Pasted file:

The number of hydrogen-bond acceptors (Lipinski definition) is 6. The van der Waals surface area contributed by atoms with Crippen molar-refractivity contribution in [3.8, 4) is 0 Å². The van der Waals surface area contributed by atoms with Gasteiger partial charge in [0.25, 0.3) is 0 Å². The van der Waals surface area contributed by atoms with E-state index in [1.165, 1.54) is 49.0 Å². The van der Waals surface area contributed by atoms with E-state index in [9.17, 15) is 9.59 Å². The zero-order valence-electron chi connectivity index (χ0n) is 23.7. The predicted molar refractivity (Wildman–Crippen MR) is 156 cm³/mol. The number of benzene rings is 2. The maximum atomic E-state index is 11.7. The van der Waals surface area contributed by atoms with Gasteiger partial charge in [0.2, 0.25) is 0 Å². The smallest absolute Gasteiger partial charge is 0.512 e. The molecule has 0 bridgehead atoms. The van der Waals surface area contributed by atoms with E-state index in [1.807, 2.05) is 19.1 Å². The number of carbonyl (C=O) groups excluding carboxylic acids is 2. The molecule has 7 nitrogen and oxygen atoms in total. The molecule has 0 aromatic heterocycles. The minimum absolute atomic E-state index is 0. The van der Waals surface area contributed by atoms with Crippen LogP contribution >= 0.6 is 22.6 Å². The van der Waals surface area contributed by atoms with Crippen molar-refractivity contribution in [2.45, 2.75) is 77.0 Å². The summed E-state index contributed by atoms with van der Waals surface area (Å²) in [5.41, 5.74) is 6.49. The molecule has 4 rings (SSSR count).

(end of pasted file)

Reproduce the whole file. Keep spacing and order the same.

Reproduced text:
The number of hydrogen-bond acceptors (Lipinski definition) is 6. The van der Waals surface area contributed by atoms with Crippen molar-refractivity contribution in [3.8, 4) is 0 Å². The van der Waals surface area contributed by atoms with Gasteiger partial charge in [0.25, 0.3) is 0 Å². The van der Waals surface area contributed by atoms with E-state index in [1.165, 1.54) is 49.0 Å². The van der Waals surface area contributed by atoms with E-state index in [9.17, 15) is 9.59 Å². The zero-order valence-electron chi connectivity index (χ0n) is 23.7. The predicted molar refractivity (Wildman–Crippen MR) is 156 cm³/mol. The number of benzene rings is 2. The maximum atomic E-state index is 11.7. The van der Waals surface area contributed by atoms with Gasteiger partial charge in [0.2, 0.25) is 0 Å². The smallest absolute Gasteiger partial charge is 0.512 e. The molecule has 0 bridgehead atoms. The van der Waals surface area contributed by atoms with E-state index in [1.807, 2.05) is 19.1 Å². The number of carbonyl (C=O) groups excluding carboxylic acids is 2. The molecule has 7 nitrogen and oxygen atoms in total. The molecule has 0 aromatic heterocycles. The minimum absolute atomic E-state index is 0. The van der Waals surface area contributed by atoms with Crippen LogP contribution >= 0.6 is 22.6 Å². The van der Waals surface area contributed by atoms with Crippen molar-refractivity contribution in [2.45, 2.75) is 77.0 Å². The summed E-state index contributed by atoms with van der Waals surface area (Å²) in [5.41, 5.74) is 6.49. The molecule has 4 rings (SSSR count).